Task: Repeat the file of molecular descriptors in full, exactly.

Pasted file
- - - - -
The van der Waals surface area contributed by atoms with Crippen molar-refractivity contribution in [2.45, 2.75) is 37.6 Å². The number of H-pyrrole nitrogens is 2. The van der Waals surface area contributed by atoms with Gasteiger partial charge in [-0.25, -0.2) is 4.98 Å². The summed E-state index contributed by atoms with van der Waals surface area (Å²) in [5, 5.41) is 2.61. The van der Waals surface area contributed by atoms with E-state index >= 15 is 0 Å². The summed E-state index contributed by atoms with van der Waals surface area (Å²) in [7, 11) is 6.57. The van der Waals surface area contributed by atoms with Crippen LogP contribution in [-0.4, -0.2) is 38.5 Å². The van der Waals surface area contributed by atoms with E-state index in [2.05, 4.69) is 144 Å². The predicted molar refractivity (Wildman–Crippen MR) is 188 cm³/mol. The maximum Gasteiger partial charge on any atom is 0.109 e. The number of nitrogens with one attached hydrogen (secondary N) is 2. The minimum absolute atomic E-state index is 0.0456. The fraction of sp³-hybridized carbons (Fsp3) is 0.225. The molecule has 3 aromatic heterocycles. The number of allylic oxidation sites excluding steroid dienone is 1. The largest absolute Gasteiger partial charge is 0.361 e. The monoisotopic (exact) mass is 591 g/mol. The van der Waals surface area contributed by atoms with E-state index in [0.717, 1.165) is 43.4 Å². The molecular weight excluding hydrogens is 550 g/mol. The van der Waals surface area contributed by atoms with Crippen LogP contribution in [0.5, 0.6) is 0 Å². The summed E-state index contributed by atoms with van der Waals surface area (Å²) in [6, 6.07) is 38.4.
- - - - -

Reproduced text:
The van der Waals surface area contributed by atoms with Crippen molar-refractivity contribution in [2.45, 2.75) is 37.6 Å². The number of H-pyrrole nitrogens is 2. The van der Waals surface area contributed by atoms with Gasteiger partial charge in [-0.25, -0.2) is 4.98 Å². The summed E-state index contributed by atoms with van der Waals surface area (Å²) in [5, 5.41) is 2.61. The van der Waals surface area contributed by atoms with E-state index >= 15 is 0 Å². The summed E-state index contributed by atoms with van der Waals surface area (Å²) in [7, 11) is 6.57. The van der Waals surface area contributed by atoms with Crippen LogP contribution in [-0.4, -0.2) is 38.5 Å². The van der Waals surface area contributed by atoms with E-state index in [2.05, 4.69) is 144 Å². The predicted molar refractivity (Wildman–Crippen MR) is 188 cm³/mol. The maximum Gasteiger partial charge on any atom is 0.109 e. The number of nitrogens with one attached hydrogen (secondary N) is 2. The minimum absolute atomic E-state index is 0.0456. The fraction of sp³-hybridized carbons (Fsp3) is 0.225. The molecule has 3 aromatic heterocycles. The number of allylic oxidation sites excluding steroid dienone is 1. The largest absolute Gasteiger partial charge is 0.361 e. The monoisotopic (exact) mass is 591 g/mol. The van der Waals surface area contributed by atoms with E-state index in [0.717, 1.165) is 43.4 Å². The molecular weight excluding hydrogens is 550 g/mol. The van der Waals surface area contributed by atoms with Crippen LogP contribution in [0.5, 0.6) is 0 Å². The summed E-state index contributed by atoms with van der Waals surface area (Å²) in [6, 6.07) is 38.4.